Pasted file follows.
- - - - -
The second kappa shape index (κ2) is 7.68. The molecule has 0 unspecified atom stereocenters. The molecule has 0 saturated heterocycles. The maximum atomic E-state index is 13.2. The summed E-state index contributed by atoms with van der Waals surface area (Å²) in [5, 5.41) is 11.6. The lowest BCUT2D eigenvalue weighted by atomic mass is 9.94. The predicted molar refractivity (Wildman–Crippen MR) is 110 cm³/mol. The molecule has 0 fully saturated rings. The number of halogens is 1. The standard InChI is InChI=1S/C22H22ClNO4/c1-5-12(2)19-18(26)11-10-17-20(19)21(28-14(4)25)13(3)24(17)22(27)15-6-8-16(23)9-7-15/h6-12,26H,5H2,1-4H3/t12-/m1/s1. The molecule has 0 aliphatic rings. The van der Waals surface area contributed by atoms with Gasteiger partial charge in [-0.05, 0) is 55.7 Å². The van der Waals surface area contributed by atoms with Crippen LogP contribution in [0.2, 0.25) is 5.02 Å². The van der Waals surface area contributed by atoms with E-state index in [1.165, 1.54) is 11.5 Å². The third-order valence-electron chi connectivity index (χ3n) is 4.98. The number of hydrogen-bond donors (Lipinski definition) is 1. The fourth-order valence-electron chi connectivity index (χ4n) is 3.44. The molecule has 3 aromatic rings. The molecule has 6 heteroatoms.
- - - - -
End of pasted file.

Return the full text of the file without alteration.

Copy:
The second kappa shape index (κ2) is 7.68. The molecule has 0 unspecified atom stereocenters. The molecule has 0 saturated heterocycles. The maximum atomic E-state index is 13.2. The summed E-state index contributed by atoms with van der Waals surface area (Å²) in [5, 5.41) is 11.6. The lowest BCUT2D eigenvalue weighted by atomic mass is 9.94. The predicted molar refractivity (Wildman–Crippen MR) is 110 cm³/mol. The molecule has 0 fully saturated rings. The number of halogens is 1. The standard InChI is InChI=1S/C22H22ClNO4/c1-5-12(2)19-18(26)11-10-17-20(19)21(28-14(4)25)13(3)24(17)22(27)15-6-8-16(23)9-7-15/h6-12,26H,5H2,1-4H3/t12-/m1/s1. The molecule has 0 aliphatic rings. The van der Waals surface area contributed by atoms with Gasteiger partial charge in [-0.05, 0) is 55.7 Å². The van der Waals surface area contributed by atoms with Crippen LogP contribution in [0.2, 0.25) is 5.02 Å². The van der Waals surface area contributed by atoms with E-state index in [1.165, 1.54) is 11.5 Å². The third-order valence-electron chi connectivity index (χ3n) is 4.98. The number of hydrogen-bond donors (Lipinski definition) is 1. The fourth-order valence-electron chi connectivity index (χ4n) is 3.44. The molecule has 3 aromatic rings. The molecule has 6 heteroatoms.